Posted on November 26, 2012 in ATSC News
A roundup of media coverage from TV broadcasters shows how critical TV transmissions defied the strength of Sandy’s winds. During Superstorm Sandy, most of New York’s TV and FM radio stations stayed on-air, thanks to the backup power supply system at The Empire State Building, according to a report from Doug Lung published in TV Technology.
“Although power stayed on at the Empire State Building in New York City, a facility engineer I spoke with reported observing many AC power fluctuations. He added that the flywheel UPS system in use at the facility, however, was able to handle it without impacting transmitters,” Lung reported.
“TV broadcasters throughout the region provided audio to radio stations to relay emergency information to people without battery-operated TV receivers. MetroPCS customers who were lucky enough to have one of their new Samsung Lightray phones with the ATSC Mobile DTV tuner and built-in Dyle TV service were able to get simulcasts of the live continuous news coverage from NBC, as well as programming from Fox and ION on their cellphones with no impact on the wireless carrier’s capacity,” Lung wrote.
John Eggerton, writing in Multichannel News, said cable outages averaged 25 percent by the Tuesday morning of the storm, but had dropped to substantially less than 20 percent by the next day.
Wrote editor Tom Butts in TV Technology, “in the past, broadcasters have been accused of sensationalizing their coverage of hurricanes and other natural disasters in an attempt to boost ratings…in this case, however, the threat was accurately characterized and once again our industry proved how important broadcasting is in an age of multiple media choices.”
“As for that other ubiquitous communications technology, cell service, the report card is not as positive. In addition to overwhelmed connections, towers were also damaged. Could mobile DTV play a part in improving reliability in that industry? Will the FCC take the events of the past month into account when assessing the impact of the upcoming spectrum auctions on the dependability of over-the-air broadcasting? One would hope so; let’s not rely on another event like Hurricane Sandy to drive that point home,” Butts continued in the same issue.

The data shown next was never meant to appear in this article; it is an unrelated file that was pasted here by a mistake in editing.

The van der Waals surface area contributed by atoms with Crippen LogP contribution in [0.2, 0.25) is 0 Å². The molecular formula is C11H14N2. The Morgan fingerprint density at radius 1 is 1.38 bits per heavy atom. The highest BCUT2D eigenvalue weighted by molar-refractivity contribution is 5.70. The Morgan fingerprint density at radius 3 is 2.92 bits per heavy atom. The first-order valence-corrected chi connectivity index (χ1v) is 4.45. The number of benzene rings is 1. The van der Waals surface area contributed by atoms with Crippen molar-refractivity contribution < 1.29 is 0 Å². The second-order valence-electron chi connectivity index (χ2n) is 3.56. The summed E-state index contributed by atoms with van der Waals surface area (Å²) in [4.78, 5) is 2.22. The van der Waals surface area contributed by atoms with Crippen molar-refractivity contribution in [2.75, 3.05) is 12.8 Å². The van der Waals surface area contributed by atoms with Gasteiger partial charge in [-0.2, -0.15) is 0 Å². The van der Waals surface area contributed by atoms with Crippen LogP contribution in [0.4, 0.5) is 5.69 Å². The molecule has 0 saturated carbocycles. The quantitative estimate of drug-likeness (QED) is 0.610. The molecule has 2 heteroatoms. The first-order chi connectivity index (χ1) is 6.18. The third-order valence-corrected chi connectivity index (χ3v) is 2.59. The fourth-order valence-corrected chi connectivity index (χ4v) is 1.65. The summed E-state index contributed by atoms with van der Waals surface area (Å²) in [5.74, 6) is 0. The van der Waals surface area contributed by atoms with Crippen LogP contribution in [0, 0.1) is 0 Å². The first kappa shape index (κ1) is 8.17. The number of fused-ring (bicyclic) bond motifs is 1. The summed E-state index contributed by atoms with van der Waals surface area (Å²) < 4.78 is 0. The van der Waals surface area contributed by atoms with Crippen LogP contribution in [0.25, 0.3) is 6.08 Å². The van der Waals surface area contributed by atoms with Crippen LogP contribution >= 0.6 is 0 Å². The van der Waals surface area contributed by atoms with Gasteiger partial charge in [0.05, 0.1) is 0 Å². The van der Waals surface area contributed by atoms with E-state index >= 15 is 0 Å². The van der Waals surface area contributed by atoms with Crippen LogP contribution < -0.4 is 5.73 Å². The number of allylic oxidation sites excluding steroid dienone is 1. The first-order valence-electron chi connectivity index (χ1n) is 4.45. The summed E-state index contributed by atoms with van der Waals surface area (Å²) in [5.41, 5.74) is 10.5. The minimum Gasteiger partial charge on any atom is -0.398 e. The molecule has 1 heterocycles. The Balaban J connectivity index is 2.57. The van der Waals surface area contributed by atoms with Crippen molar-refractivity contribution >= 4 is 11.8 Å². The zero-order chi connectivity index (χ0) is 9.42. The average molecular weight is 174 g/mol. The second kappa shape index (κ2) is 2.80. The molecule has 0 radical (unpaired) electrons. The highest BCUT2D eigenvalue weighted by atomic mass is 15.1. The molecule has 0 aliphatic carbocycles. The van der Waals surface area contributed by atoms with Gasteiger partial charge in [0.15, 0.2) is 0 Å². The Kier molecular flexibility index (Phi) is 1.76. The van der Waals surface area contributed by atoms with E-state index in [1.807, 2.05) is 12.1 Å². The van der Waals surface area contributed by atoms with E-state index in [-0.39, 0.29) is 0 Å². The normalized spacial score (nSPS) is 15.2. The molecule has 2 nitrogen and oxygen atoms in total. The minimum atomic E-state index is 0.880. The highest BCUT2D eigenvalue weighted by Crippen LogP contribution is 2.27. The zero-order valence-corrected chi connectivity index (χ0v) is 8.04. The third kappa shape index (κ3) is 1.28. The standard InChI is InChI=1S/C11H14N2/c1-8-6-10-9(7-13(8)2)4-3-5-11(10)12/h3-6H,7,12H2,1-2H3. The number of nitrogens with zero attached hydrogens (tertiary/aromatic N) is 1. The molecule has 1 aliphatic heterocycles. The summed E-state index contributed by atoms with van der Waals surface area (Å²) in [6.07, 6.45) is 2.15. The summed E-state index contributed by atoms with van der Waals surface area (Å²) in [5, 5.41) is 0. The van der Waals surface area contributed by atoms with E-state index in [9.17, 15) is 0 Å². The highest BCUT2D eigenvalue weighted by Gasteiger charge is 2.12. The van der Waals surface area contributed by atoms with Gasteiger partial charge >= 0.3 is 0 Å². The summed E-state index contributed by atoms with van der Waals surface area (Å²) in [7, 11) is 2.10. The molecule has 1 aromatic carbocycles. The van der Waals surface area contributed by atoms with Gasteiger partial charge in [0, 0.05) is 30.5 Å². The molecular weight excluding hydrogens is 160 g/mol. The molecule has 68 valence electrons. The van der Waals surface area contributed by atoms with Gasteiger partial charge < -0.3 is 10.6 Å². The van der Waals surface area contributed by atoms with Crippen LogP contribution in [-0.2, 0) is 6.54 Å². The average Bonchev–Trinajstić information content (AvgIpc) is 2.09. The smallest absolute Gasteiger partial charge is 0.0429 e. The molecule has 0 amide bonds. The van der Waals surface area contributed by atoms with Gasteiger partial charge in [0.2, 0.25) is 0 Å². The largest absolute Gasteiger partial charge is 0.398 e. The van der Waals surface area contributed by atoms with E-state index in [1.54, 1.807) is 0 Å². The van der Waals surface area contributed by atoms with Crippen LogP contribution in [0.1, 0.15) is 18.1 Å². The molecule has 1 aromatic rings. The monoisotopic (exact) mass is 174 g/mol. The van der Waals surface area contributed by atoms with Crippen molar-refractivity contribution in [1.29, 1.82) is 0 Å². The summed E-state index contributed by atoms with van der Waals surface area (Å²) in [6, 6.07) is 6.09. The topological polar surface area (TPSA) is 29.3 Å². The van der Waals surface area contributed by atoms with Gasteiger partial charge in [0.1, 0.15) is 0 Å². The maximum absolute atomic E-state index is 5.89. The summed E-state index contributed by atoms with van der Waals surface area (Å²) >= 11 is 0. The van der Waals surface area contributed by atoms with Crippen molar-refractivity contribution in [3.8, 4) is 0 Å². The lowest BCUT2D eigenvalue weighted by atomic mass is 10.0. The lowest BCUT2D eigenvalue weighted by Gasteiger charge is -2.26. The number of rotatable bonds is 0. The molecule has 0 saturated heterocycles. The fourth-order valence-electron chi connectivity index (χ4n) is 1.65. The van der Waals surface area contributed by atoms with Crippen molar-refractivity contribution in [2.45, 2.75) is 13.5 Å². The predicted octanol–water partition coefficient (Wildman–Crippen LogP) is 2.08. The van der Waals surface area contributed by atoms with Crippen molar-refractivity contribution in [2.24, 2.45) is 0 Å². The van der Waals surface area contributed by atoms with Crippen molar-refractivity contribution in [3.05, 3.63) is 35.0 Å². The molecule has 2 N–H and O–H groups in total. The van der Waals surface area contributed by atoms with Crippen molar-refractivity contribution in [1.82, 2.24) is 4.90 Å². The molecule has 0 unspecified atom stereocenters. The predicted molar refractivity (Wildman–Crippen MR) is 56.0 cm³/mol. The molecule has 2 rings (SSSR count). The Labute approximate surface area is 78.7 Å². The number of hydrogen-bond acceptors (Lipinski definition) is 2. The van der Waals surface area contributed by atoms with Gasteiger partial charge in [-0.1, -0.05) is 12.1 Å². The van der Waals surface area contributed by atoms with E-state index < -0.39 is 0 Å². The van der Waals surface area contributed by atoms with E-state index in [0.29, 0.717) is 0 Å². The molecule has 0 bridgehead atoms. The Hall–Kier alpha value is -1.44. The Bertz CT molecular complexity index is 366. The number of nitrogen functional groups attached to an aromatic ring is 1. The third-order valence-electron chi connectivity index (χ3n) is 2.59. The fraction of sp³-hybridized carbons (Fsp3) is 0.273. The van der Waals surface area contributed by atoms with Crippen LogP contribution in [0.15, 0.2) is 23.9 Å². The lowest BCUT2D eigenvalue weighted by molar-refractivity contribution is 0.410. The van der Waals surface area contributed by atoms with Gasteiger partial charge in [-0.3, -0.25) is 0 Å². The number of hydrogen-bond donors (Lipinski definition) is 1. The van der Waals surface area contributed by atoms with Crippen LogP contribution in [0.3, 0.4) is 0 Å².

New Jersey stations faired reasonably well during Sandy and the winter storm that followed, with Paul Rotella of the New Jersey Broadcasters Association telling RadioWorld that some stations “were briefly out during the transition from AC to DC power, but it was a minimal disruption in services. A vast majority of our stations are still running on generators. A vast majority of our station groups are huddled in the central location. I think they’re working as efficiently as possible. But audiences don’t know that. They’re not missing a beat. By and large, whether it takes generators, gasoline, engineers, office, on-air talent, support staff, producers, GMs, everyone’s pitching in and doing what has to be done to keep the stations on the air.”
“Even though New Jersey broadcasters have always helped to preserve life and limb with catastrophes, I think this last storm helped to make our unique bond with our audiences even stronger. It’s a massive effort that’s going on in the aftermath of Sandy, and it’s just started. It’s going to take years,” Rotella said.
According to a report in Broadcast Engineering, Hurricane Sandy was responsible for disabling one in four cell phone towers in 10 states and many that remained working are running off generator power, setting up a race with utility companies to restore electrical service to the sites before they run out of fuel.
“Superstorms like Sandy can wipe out cellphone coverage, leaving broadcasters to rely on traditional newsgathering technologies. Hurricane Sandy not only continues to affect millions of people along the East Coast, but the damage done to the region’s cellphone tower infrastructure underscores the vulnerability of IP newsgathering technology to circumstances beyond the control of broadcasters,” reported the publication.
Posted in ATSC News
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The Advanced Television Systems Committee, Inc., is an international, non-profit organization developing voluntary standards and recommended practices for digital terrestrial broadcasting. ATSC member organizations represent the broadcast, broadcast equipment, motion picture, consumer electronics, computer, cable, satellite, and semiconductor industries. ATSC also develops digital terrestrial broadcasting implementation strategies and supports educational activities on ATSC standards.